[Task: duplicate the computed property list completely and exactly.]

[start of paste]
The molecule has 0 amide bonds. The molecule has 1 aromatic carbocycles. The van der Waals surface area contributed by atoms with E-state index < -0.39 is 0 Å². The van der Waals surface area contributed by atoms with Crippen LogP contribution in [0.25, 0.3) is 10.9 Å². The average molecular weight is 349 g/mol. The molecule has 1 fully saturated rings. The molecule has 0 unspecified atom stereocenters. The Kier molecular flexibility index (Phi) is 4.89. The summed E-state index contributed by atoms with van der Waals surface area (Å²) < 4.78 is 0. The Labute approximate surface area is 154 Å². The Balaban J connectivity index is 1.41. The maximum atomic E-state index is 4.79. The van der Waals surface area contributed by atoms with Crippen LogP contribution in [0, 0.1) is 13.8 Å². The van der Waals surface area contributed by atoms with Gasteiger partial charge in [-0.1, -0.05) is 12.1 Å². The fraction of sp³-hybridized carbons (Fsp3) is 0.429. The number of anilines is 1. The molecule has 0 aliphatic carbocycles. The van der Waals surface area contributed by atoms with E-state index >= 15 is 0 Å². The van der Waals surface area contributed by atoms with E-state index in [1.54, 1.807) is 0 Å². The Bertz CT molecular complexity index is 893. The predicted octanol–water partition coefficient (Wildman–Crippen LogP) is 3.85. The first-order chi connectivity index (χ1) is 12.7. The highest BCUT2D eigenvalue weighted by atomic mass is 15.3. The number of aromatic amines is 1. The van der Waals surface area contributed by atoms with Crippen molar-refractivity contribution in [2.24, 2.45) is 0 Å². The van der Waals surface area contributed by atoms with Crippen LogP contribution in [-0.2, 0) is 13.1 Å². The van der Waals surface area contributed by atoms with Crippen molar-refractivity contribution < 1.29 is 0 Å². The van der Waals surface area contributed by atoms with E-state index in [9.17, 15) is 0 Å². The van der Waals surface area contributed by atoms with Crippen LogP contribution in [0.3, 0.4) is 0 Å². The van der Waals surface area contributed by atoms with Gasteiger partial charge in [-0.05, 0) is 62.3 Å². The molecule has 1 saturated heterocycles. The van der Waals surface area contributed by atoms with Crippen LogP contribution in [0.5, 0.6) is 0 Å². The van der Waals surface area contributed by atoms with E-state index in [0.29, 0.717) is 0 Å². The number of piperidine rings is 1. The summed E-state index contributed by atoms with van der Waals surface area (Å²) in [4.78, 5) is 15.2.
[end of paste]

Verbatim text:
The molecule has 0 amide bonds. The molecule has 1 aromatic carbocycles. The van der Waals surface area contributed by atoms with E-state index < -0.39 is 0 Å². The van der Waals surface area contributed by atoms with Crippen LogP contribution in [0.25, 0.3) is 10.9 Å². The average molecular weight is 349 g/mol. The molecule has 1 fully saturated rings. The molecule has 0 unspecified atom stereocenters. The Kier molecular flexibility index (Phi) is 4.89. The summed E-state index contributed by atoms with van der Waals surface area (Å²) < 4.78 is 0. The Labute approximate surface area is 154 Å². The Balaban J connectivity index is 1.41. The maximum atomic E-state index is 4.79. The van der Waals surface area contributed by atoms with Crippen LogP contribution in [0, 0.1) is 13.8 Å². The van der Waals surface area contributed by atoms with Gasteiger partial charge in [-0.1, -0.05) is 12.1 Å². The fraction of sp³-hybridized carbons (Fsp3) is 0.429. The number of anilines is 1. The molecule has 0 aliphatic carbocycles. The van der Waals surface area contributed by atoms with E-state index >= 15 is 0 Å². The van der Waals surface area contributed by atoms with E-state index in [1.54, 1.807) is 0 Å². The Bertz CT molecular complexity index is 893. The predicted octanol–water partition coefficient (Wildman–Crippen LogP) is 3.85. The first-order chi connectivity index (χ1) is 12.7. The highest BCUT2D eigenvalue weighted by atomic mass is 15.3. The number of aromatic amines is 1. The van der Waals surface area contributed by atoms with Crippen molar-refractivity contribution in [2.24, 2.45) is 0 Å². The van der Waals surface area contributed by atoms with Crippen LogP contribution in [-0.2, 0) is 13.1 Å². The van der Waals surface area contributed by atoms with Crippen molar-refractivity contribution < 1.29 is 0 Å². The van der Waals surface area contributed by atoms with E-state index in [9.17, 15) is 0 Å². The van der Waals surface area contributed by atoms with Crippen LogP contribution in [0.3, 0.4) is 0 Å². The van der Waals surface area contributed by atoms with Gasteiger partial charge in [-0.05, 0) is 62.3 Å². The molecule has 1 saturated heterocycles. The van der Waals surface area contributed by atoms with Crippen LogP contribution in [0.5, 0.6) is 0 Å². The van der Waals surface area contributed by atoms with E-state index in [0.29, 0.717) is 0 Å². The number of piperidine rings is 1. The summed E-state index contributed by atoms with van der Waals surface area (Å²) in [4.78, 5) is 15.2.